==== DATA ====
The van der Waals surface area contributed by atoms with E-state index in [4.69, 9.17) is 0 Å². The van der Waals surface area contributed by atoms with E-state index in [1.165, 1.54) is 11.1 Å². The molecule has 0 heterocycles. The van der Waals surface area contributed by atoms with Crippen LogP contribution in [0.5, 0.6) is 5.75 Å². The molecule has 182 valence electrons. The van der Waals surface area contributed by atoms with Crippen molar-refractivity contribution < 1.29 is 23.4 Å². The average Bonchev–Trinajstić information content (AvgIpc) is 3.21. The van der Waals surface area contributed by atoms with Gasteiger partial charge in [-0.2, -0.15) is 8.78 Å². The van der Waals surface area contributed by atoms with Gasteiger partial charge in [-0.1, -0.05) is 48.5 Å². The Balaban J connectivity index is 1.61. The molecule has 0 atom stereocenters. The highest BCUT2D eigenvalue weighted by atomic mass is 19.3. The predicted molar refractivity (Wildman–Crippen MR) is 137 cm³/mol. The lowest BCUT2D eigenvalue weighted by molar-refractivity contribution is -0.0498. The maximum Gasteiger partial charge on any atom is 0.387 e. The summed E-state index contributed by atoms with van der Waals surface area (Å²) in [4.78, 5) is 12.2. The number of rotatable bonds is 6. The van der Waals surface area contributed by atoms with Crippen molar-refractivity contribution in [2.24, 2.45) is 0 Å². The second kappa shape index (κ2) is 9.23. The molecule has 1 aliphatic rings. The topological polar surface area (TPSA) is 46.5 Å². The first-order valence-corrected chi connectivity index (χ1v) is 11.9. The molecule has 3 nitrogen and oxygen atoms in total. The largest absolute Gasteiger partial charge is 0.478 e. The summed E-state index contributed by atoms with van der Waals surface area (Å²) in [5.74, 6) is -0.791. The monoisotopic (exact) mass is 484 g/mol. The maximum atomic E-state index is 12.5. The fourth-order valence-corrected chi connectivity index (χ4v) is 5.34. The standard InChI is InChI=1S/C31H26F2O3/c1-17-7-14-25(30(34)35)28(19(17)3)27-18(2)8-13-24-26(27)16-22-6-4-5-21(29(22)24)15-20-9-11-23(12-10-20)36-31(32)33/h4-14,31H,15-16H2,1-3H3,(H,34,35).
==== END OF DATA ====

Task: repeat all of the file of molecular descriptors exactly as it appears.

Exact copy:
The van der Waals surface area contributed by atoms with E-state index in [4.69, 9.17) is 0 Å². The van der Waals surface area contributed by atoms with E-state index in [1.165, 1.54) is 11.1 Å². The molecule has 0 heterocycles. The van der Waals surface area contributed by atoms with Crippen LogP contribution in [0.5, 0.6) is 5.75 Å². The molecule has 182 valence electrons. The van der Waals surface area contributed by atoms with Crippen molar-refractivity contribution < 1.29 is 23.4 Å². The average Bonchev–Trinajstić information content (AvgIpc) is 3.21. The van der Waals surface area contributed by atoms with Gasteiger partial charge in [-0.2, -0.15) is 8.78 Å². The van der Waals surface area contributed by atoms with Gasteiger partial charge in [-0.1, -0.05) is 48.5 Å². The Balaban J connectivity index is 1.61. The molecule has 0 atom stereocenters. The highest BCUT2D eigenvalue weighted by atomic mass is 19.3. The predicted molar refractivity (Wildman–Crippen MR) is 137 cm³/mol. The lowest BCUT2D eigenvalue weighted by molar-refractivity contribution is -0.0498. The maximum Gasteiger partial charge on any atom is 0.387 e. The summed E-state index contributed by atoms with van der Waals surface area (Å²) in [4.78, 5) is 12.2. The number of rotatable bonds is 6. The van der Waals surface area contributed by atoms with Crippen molar-refractivity contribution in [2.24, 2.45) is 0 Å². The second kappa shape index (κ2) is 9.23. The molecule has 1 aliphatic rings. The topological polar surface area (TPSA) is 46.5 Å². The first-order valence-corrected chi connectivity index (χ1v) is 11.9. The molecule has 3 nitrogen and oxygen atoms in total. The largest absolute Gasteiger partial charge is 0.478 e. The summed E-state index contributed by atoms with van der Waals surface area (Å²) in [5.74, 6) is -0.791. The monoisotopic (exact) mass is 484 g/mol. The maximum atomic E-state index is 12.5. The fourth-order valence-corrected chi connectivity index (χ4v) is 5.34. The standard InChI is InChI=1S/C31H26F2O3/c1-17-7-14-25(30(34)35)28(19(17)3)27-18(2)8-13-24-26(27)16-22-6-4-5-21(29(22)24)15-20-9-11-23(12-10-20)36-31(32)33/h4-14,31H,15-16H2,1-3H3,(H,34,35).